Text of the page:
This is one of those days when we are faced with the challenge of deciding which Trump outrage deserves our attention. Here are your choices:
- The administration is slow-walking aid to Puerto Rico as the situation there is desperate,
- The administration is working on ways to take health insurance away from millions of Americans,
- The administration thinks it benefits them to ignite racism in the form of the president’s attempt to deny free speech to NFL athletes, or
- The president might have ignited a war with North Korea because of his ignorant name-calling and threats.
This is what has made life in the Trump era exhausting for many of us…one outrage erupts before we’ve had time to process the last one. I reject anyone who suggests that one of these issues is nothing more than a distraction from another. They are all assaults on our democracy, stability, and security.
But there is some reporting on that fourth one that could provide a bit of a nexus for understanding the rest. As we’ve seen, the president has taken to calling Kim Jong-un “rocket man,” and tweeting threats about North Korea. Last week, during his speech to the UN General Assembly, Trump said this:
The United States has great strength and patience, but if it is forced to defend itself or its allies, we will have no choice but to totally destroy North Korea. Rocket Man is on a suicide mission for himself and for his regime. The United States is ready, willing and able, but hopefully this will not be necessary.
We now know that he was counseled against saying that.
Senior aides to President Trump repeatedly warned him not to deliver a personal attack on North Korea’s leader at the United Nations this week, saying insulting the young despot in such a prominent venue could irreparably escalate tensions and shut off any chance for negotiations to defuse the nuclear crisis.
Trump’s derisive description of Kim Jong Un as “Rocket Man” on “a suicide mission” and his threat to “totally destroy” North Korea were not in a speech draft that several senior officials reviewed and vetted Monday, the day before Trump gave his first address to the U.N. General Assembly, two U.S. officials said.
Some of Trump’s top aides, including national security advisor H.R. McMaster, had argued for months against making the attacks on North Korea’s leader personal, warning it could backfire.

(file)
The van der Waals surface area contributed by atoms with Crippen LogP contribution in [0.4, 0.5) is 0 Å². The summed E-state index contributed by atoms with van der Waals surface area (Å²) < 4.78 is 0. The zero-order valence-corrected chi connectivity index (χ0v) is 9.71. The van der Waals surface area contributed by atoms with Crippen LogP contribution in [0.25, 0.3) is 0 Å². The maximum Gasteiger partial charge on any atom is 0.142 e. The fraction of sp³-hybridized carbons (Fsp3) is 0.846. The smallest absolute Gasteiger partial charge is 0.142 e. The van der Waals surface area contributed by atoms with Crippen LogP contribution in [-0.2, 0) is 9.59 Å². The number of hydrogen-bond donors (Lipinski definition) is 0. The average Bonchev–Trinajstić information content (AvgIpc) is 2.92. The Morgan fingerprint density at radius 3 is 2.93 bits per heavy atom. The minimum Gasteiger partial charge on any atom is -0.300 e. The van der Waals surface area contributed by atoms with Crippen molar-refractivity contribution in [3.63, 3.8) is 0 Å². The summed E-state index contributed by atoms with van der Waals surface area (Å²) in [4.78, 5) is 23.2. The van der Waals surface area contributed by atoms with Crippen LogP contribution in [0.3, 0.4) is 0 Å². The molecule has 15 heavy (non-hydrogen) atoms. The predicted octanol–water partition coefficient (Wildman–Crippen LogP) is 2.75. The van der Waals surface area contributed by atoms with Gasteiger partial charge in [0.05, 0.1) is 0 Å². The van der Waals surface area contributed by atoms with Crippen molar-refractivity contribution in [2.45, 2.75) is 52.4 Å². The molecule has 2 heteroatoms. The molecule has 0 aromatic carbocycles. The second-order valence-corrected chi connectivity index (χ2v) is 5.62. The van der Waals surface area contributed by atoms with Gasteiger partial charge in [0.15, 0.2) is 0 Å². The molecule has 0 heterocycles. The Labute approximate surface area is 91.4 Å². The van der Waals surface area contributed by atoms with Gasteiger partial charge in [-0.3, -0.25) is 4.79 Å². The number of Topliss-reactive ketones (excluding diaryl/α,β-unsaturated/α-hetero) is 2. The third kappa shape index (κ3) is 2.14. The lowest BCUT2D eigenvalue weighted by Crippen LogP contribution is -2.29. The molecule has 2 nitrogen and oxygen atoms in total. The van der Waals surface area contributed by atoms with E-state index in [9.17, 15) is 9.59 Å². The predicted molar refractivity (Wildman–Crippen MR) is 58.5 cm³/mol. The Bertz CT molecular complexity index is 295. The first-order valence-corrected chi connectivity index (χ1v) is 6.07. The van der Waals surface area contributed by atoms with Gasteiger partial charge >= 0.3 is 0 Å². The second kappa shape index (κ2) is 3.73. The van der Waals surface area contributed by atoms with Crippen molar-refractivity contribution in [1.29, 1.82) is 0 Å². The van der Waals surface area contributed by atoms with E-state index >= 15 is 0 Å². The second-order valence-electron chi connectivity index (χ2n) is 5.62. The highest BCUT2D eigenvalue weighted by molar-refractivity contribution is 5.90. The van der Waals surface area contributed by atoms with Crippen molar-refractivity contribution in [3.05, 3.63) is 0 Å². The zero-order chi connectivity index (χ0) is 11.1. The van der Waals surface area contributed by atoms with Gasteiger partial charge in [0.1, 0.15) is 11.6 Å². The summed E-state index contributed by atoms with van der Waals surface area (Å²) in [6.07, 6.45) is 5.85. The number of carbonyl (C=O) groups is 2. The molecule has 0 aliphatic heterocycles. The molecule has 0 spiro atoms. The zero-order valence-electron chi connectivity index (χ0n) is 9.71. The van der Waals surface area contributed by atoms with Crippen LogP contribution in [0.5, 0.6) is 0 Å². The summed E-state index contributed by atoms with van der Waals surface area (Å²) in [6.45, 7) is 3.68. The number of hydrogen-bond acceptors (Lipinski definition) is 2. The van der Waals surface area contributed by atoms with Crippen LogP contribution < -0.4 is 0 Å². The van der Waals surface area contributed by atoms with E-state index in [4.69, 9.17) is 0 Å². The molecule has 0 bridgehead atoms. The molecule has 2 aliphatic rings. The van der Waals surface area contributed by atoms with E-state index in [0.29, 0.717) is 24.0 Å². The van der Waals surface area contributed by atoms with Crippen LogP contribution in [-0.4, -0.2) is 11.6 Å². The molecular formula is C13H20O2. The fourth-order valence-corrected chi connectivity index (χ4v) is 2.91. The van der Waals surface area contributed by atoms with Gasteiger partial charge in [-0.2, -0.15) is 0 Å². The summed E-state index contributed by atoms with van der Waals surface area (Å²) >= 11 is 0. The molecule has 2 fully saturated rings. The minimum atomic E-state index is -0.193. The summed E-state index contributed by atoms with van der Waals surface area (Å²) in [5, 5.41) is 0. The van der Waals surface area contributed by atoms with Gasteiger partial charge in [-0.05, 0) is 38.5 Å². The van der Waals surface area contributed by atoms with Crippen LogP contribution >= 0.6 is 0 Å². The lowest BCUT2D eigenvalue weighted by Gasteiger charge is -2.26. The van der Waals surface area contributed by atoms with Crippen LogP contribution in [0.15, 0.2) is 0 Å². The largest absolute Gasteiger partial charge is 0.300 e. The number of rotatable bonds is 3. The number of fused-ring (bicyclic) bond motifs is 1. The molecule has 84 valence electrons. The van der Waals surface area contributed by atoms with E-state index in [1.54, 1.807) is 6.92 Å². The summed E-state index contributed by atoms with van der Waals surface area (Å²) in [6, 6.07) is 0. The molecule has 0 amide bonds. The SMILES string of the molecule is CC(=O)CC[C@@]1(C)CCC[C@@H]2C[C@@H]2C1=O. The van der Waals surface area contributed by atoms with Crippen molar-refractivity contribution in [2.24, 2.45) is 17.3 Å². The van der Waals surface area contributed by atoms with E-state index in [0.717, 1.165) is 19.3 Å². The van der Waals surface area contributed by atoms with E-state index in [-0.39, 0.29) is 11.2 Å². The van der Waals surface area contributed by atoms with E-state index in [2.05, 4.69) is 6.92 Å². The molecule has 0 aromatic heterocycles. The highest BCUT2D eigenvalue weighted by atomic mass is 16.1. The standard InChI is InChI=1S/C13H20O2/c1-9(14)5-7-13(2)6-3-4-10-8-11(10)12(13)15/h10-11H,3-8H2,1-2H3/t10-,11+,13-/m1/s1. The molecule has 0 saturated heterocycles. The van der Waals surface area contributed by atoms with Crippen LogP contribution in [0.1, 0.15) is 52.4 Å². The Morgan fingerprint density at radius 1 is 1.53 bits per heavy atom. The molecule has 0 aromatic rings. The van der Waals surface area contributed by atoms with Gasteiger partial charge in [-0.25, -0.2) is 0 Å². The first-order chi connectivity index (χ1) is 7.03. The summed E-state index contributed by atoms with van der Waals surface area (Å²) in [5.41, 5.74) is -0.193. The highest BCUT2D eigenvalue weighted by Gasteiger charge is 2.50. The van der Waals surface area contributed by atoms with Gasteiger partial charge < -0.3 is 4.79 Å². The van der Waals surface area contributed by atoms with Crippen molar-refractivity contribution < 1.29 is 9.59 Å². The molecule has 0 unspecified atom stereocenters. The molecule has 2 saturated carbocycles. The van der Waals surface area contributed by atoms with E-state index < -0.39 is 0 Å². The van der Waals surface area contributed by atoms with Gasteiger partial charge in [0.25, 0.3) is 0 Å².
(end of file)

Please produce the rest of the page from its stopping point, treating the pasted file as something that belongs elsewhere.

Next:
But Trump, who relishes belittling his rivals and enemies with crude nicknames, felt compelled to make a dramatic splash in the global forum.
I’m going to go out on a limb and guess that this is why someone captured Chief of Staff John Kelly in a face palm during that speech.
— Colin Campbell (@colincampbell) September 19, 2017
The former Marine Corp general was specifically given his current job to reign in outbursts like this from the president. He was supposed to be “the enforcer.” But obviously he’s failing at that job. In other words, when it comes to the power centers in the White House, the generals have been losing ground to the white nationalists, even after Steve Bannon was ejected.
You might wonder what white nationalism has to do with North Korea. To understand the connection, you have to be aware of the fact that Trump’s racism, sexism and xenophobia all stem from his need to dominate. That is his core. None of the other power centers in the White House speak to that core the way the white nationalists do. They not only get it, they feed it.
John Kelly’s job of trying to contain this core element of what makes Trump tick was doomed to fail from the get-go. The president is flailing desperately trying to maintain his sense of dominance over a world that is increasingly out of his control. That goes for everything from hurricanes to a dysfunctional Congress, to ungrateful (read: “uppity“) black athletes, to a petty dictator armed with nuclear weapons. And we haven’t even gotten to the ultimate threat to Trump’s dominance—the Mueller investigation.
From the beginning I’ve been saying that this will not get any better, but can only get worse. Bringing John Kelly in to try to keep a lid on things might have been a last-ditch effort to prevent that from happening. It didn’t work.